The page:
But before I get onto that, let me describe the Diorama in more detail since (unless you are one of my old aikido chums) I think it is pretty unlikely that you have ever done aikido in a Diorama.
Opened in 1823 the Diorama was a building of circular construction, rather like a roofed Colosseum with various extensions branching off from around the edges. Within the central area a paying audience could watch huge pictures of thrilling spectacles such as the eruption of Mount Aetna. It was, I suppose, the IMAX of its day. Moggs’ Guide describes it thus: “This is a very extraordinary and beautiful exhibition; it consists of two pictures that are alternately brought into view by a very ingenious mechanical contrivance; the interior resembling a theatre, consisting of one tier of boxes and a pit, being made to revolve upon a centre with the spectators, thus gradually withdraws one picture and introduces the other to the view. A judicious introduction of the light, and other contrivances, give increased effect to pictures beautifully painted, which, by a concentration of talent, completes an illusion that with perfect justice may be pronounced ‘the acme of art’.”
|Plan of the London Diorama|
On Thursday afternoons I would go to a middle-sized room just off the Diorama’s central area for a private lesson with my teacher, Sensei Currie. These lasted one hour but they usually seemed much longer. Sensei Currie would put me through some very tough tests of my skill – I remember doing several weeks practising defences against knives. These days many aikido clubs never use live blades – this is due to insurance restrictions and issues of health and safely. Back in the early ‘80s we had no such concerns. Then Sensei Currie decided that knives were too simple so he asked my attackers to think of other weapons to bring. They accepted his challenge with glee. For a few weeks thereafter I was attacked with weapons ranging from bottles to baseball bats. The most terrifying weapon of all was a pump-action ‘corkscrew’. This may not sound all that scary. But think about it. In effect, this was a device like a hypodermic syringe filled with air – not only was it very sharp, but it was also very easy to conceal. Strange as it may seem, I was glad when we went back to mere knives!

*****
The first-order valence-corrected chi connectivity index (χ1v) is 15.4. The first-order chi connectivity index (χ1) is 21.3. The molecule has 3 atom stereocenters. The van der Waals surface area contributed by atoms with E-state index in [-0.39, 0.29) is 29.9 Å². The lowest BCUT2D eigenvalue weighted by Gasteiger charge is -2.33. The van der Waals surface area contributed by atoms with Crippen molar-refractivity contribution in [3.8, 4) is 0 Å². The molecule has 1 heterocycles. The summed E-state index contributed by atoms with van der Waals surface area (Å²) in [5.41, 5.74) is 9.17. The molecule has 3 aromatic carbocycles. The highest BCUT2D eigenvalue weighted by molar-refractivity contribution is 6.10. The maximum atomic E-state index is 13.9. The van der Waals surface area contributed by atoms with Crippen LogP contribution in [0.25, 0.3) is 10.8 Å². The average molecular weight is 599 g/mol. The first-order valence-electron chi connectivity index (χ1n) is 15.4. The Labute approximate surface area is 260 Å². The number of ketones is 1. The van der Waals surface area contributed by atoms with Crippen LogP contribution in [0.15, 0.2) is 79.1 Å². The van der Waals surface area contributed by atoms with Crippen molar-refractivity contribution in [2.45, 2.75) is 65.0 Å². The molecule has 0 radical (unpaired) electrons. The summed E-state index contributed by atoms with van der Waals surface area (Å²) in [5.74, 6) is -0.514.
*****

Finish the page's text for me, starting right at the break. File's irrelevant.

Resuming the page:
On Monday evenings the black belt class was held in the same room of The Diorama. The black belt classes were, to say the least, vigorous and during the summer months the walls of the room ran with condensation while pools of sweat ran the length and breadth of the mats.
By the time I was first dan I was practising four times a week: the general class in the Finsbury Leisure Centre, the black-belt class and my private lesson in The Diorama, and Sensei Mark Greenley’s class in Muswell Hill. In addition, I had also opened my own club in Queen’s Crescent, close to Kentish Town in North London. So, including that night, I was doing aikido five times a week. Little did I know at the time how fortunate I was to have so many opportunities to practise aikido at quite a high level.
|Here I am (ah, so young!) brutally throwing a harmless yellow-belt student in my London club in Queen's Crescent.|